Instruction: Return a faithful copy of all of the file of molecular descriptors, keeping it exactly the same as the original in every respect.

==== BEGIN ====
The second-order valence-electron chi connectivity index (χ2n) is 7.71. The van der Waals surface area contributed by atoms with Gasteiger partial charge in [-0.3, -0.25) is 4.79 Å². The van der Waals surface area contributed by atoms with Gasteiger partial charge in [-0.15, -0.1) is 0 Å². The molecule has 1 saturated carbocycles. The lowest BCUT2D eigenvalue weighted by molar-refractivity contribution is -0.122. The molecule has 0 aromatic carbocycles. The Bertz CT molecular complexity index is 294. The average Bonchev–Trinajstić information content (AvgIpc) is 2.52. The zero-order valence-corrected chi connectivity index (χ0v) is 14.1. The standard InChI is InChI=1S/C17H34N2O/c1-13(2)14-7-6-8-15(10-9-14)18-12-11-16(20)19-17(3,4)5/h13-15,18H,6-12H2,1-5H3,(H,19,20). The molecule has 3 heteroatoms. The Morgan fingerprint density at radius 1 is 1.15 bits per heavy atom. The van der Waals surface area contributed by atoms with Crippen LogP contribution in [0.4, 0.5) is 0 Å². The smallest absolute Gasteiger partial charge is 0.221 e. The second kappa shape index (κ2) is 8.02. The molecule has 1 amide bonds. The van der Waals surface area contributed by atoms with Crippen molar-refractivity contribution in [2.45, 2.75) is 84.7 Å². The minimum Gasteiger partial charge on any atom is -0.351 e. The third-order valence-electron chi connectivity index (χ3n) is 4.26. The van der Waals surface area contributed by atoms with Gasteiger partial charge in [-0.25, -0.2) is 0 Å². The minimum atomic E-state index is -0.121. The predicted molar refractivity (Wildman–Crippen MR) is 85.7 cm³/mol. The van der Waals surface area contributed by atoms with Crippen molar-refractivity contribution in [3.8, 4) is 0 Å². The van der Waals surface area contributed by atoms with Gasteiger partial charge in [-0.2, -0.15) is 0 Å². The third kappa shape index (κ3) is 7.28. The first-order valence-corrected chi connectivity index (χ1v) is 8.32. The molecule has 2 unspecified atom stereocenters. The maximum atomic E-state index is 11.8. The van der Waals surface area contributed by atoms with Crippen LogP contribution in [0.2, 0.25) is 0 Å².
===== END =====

The second-order valence-electron chi connectivity index (χ2n) is 7.71. The van der Waals surface area contributed by atoms with Gasteiger partial charge in [-0.3, -0.25) is 4.79 Å². The van der Waals surface area contributed by atoms with Gasteiger partial charge in [-0.15, -0.1) is 0 Å². The molecule has 1 saturated carbocycles. The lowest BCUT2D eigenvalue weighted by molar-refractivity contribution is -0.122. The molecule has 0 aromatic carbocycles. The Bertz CT molecular complexity index is 294. The average Bonchev–Trinajstić information content (AvgIpc) is 2.52. The zero-order valence-corrected chi connectivity index (χ0v) is 14.1. The standard InChI is InChI=1S/C17H34N2O/c1-13(2)14-7-6-8-15(10-9-14)18-12-11-16(20)19-17(3,4)5/h13-15,18H,6-12H2,1-5H3,(H,19,20). The molecule has 3 heteroatoms. The Morgan fingerprint density at radius 1 is 1.15 bits per heavy atom. The van der Waals surface area contributed by atoms with Crippen LogP contribution in [0.4, 0.5) is 0 Å². The smallest absolute Gasteiger partial charge is 0.221 e. The second kappa shape index (κ2) is 8.02. The molecule has 1 amide bonds. The van der Waals surface area contributed by atoms with Crippen molar-refractivity contribution in [2.45, 2.75) is 84.7 Å². The minimum Gasteiger partial charge on any atom is -0.351 e. The third-order valence-electron chi connectivity index (χ3n) is 4.26. The van der Waals surface area contributed by atoms with Gasteiger partial charge in [-0.25, -0.2) is 0 Å². The minimum atomic E-state index is -0.121. The predicted molar refractivity (Wildman–Crippen MR) is 85.7 cm³/mol. The van der Waals surface area contributed by atoms with Crippen molar-refractivity contribution in [3.8, 4) is 0 Å². The van der Waals surface area contributed by atoms with Gasteiger partial charge in [-0.2, -0.15) is 0 Å². The third kappa shape index (κ3) is 7.28. The first-order valence-corrected chi connectivity index (χ1v) is 8.32. The molecule has 2 unspecified atom stereocenters. The maximum atomic E-state index is 11.8. The van der Waals surface area contributed by atoms with Crippen LogP contribution in [0.2, 0.25) is 0 Å².